For legendary cricketer Kapil Dev, the unique thing about his 1983 World Cup-winning team was the perfect balance in the squad that went on to stun everybody and established India as ‘world-beaters’.
The team known as ‘Kapil’s Devils’ could bat till No. 11, had 7-8 bowling options, good fielders like Kapil Dev, who pulled off a couple of sensational catches to help the team extricate itself from difficult situations.
The team also had a unique blend in that while it had seven mature and serious guys and seven pranksters — the group comprising the likes of Ravi Shastri, Kirti Azad, Sandeep Patil.
“It was a great blend — those ‘bad ones’ were as important as the good ones. There were mature and seasoned players as well as some youngsters in the team. Everybody played a role in some match or other. There were some who were equally good but could make the squad. But that’s how life is,” Kapil Dev said on Saturday here at the launch of ‘The 1983 World Cup Opus’, a coffee table book to commemorate India’s first World Cup triumph.
“The good guys played in the day, while the bad ones played in the night too,” said Balwinder Singh Sandhu with Shastri, Kirti Azad and others nodding their heads.
Kapil said they did not plan to fill the team with all-rounders. It just happened. The nucleus of the team was set in the previous 2-3 years while there was discussion on 3-4 spots — whether they should have more youngsters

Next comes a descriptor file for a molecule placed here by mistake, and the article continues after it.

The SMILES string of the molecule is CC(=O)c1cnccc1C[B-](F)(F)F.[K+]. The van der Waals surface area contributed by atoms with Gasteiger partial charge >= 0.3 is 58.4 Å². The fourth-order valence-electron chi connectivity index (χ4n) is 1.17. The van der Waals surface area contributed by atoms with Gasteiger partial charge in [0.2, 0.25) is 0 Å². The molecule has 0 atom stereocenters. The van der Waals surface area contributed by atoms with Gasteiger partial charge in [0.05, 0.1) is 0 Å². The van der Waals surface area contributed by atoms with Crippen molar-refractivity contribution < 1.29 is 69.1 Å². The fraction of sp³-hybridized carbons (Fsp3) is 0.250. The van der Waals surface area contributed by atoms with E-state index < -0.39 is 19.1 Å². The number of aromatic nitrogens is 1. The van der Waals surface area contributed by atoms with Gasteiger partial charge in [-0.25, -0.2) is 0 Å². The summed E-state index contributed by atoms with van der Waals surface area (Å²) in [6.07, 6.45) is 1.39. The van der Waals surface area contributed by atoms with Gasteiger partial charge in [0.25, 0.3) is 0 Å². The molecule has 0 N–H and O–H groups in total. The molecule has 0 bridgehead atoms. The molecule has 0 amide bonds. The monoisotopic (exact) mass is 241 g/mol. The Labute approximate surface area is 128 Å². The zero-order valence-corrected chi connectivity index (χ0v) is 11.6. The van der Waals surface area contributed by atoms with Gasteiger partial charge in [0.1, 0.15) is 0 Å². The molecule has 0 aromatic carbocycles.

India defeated the West Indies by 43 runs in the final, defending a score of 183. India has since won the ODI World Cup in 2011 at home, beating Sri Lanka in the final. But the 1983 triumph remains historic as it not only boosted the growth of cricket in the country, making it the biggest market in the world but also gave Indians the confidence that they can be world-beaters, inspiring generations.
On Saturday on the occasion of the coffee book launch, members of 1983 World Cup-winning team — Kapil Dev, K Srikkanth, Mohinder Amarnath, Kirti Azad, Sandeep Patil, Dilip Vengsarkar, Syed Kirmani, Madan Lal, Roger Binny, BS Sandhu and manager PR Man Singh with Ravi Shastri and Sunil Gavaskar joining virtually, remembered some known and some unknown aspects of their triumph.
Some of these aspects have been included in The 1983 World Cup Opus, the coffee table book brought out by publishers Opus India and sponsored by fintech company Payments.
Shastri, currently in England, promised to take the coffee table book to Lord’s later in the day, to the groups and the balcony from which he watched the match as he was not in the playing XI.
On the occasion, the team members and other stakeholders remembered and paid tribute to Yashpal Sharma, who passed away last year.
(Inputs from IANS)